If you smile, you will often receive a smile back, but not always. Sometimes the person you smile at will frown at you or growl. Usually, though, you can expect a smile.

If you hit someone, you can expect two or three things to happen. The person who was hit may cry or curse or be startled. He may fall or wobble. Most likely, he will hit you back.

From the beginning of time, Adam and Eve were given the right to make choices, to act as they chose. They were also held responsible. They chose to eat the forbidden fruit and were not allowed to continue to live in Eden. Their lives were changed for themselves and all their posterity.

It has continued to be the same since then. People make choices and must be responsible for the consequences of those actions. Focus on seeking wealth at the expense of family will distance them until the love and closeness is gone. A choice to be honest in your actions and pay your bills allows one to have good credit and trust from others.

Children must be taught responsibility for their behaviors. Children who do not receive this instruction become difficult to live with. They believe the world owes them a living. Nothing is their responsibility, the fault belongs to others.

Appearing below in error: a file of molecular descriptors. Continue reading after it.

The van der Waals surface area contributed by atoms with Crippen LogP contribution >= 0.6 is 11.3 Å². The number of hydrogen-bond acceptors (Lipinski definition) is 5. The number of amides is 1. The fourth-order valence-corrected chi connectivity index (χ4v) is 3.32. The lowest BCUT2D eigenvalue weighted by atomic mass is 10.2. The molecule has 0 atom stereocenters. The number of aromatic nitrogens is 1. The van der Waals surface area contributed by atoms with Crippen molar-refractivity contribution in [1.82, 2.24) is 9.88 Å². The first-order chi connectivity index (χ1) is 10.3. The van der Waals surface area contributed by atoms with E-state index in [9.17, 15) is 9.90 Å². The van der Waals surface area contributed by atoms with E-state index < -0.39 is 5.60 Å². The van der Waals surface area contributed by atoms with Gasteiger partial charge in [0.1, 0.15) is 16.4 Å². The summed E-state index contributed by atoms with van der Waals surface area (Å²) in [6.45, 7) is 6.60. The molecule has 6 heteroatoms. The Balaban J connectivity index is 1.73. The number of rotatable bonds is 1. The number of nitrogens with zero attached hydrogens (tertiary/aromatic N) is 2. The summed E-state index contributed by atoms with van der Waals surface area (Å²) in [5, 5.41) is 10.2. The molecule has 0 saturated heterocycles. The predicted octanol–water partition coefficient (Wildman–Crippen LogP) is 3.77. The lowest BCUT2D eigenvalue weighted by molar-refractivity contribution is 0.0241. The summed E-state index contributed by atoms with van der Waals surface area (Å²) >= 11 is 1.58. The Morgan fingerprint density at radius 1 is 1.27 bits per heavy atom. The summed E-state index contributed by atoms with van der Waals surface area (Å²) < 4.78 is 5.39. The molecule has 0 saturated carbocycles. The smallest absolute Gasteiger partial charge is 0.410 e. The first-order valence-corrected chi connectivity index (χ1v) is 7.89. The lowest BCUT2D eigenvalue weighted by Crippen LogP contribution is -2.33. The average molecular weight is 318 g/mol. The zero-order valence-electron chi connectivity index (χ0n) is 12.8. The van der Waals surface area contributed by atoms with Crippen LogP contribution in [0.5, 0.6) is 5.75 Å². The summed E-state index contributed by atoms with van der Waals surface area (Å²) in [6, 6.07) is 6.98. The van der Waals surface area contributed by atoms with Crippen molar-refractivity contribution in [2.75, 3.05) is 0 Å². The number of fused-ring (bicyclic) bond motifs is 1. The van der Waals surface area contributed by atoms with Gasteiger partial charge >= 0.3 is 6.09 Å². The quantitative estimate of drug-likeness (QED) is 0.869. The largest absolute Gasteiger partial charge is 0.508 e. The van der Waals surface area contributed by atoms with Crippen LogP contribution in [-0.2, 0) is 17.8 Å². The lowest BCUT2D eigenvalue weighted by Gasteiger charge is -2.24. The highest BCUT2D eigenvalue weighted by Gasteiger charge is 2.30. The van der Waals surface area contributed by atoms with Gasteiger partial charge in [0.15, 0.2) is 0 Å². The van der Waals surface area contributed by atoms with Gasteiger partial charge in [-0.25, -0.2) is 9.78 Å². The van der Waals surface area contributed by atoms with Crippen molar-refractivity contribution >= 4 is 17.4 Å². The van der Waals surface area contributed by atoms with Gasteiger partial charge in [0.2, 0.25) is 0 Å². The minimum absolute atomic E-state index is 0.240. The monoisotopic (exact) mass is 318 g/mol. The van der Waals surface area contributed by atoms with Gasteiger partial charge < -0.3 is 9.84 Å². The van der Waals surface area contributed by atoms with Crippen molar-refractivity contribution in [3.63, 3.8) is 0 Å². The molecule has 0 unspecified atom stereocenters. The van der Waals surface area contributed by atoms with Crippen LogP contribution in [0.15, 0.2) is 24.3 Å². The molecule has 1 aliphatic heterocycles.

Children have a right to learn to be decent adults. Though difficult, parents are expected to ensure their children have opportunities to learn responsibility. If they are not taught, society will suffer from more adults who blame others and expect special attention. For some it is too late. Some may learn. Please teach your children.

How Long Do You Want to Live?

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Life extends easily into the eighth decade and it is not unusual to hear of one living past 100. Over our history, life expectancy has varied dramatically. In the recent history of the last two or three hundred year, men and women were lucky to live to be 50 or 60.

Women especially struggled to survive through the births of their many children, facing unsanitary conditions and the resulting infections and fevers. Men didn’t fare much better, facing hunting accidents and war injuries with less than sophisticated medical knowledge and technology.

Even in the last century, accidents were fatal. Stories of men or women burning to death from accidents resulting from kerosene lamps are not unusual, nor are stories of death and injury caused by other accidents.

The question is: how long do you really want to live?

In the far past, it was common for people to live much more than 100 years. Abraham lived 365 years; Methuselah was the longest lived man on record, living 969 years. Adam and Eve lived well into their ninth century. That is much longer than I want to live!

Our lives are easier than theirs; we have all the benefits of electricity and electronics. Easy travel and rapid communication join with near effortless work in the home, food production, and other occupations, especially in comparison to lives just a century ago.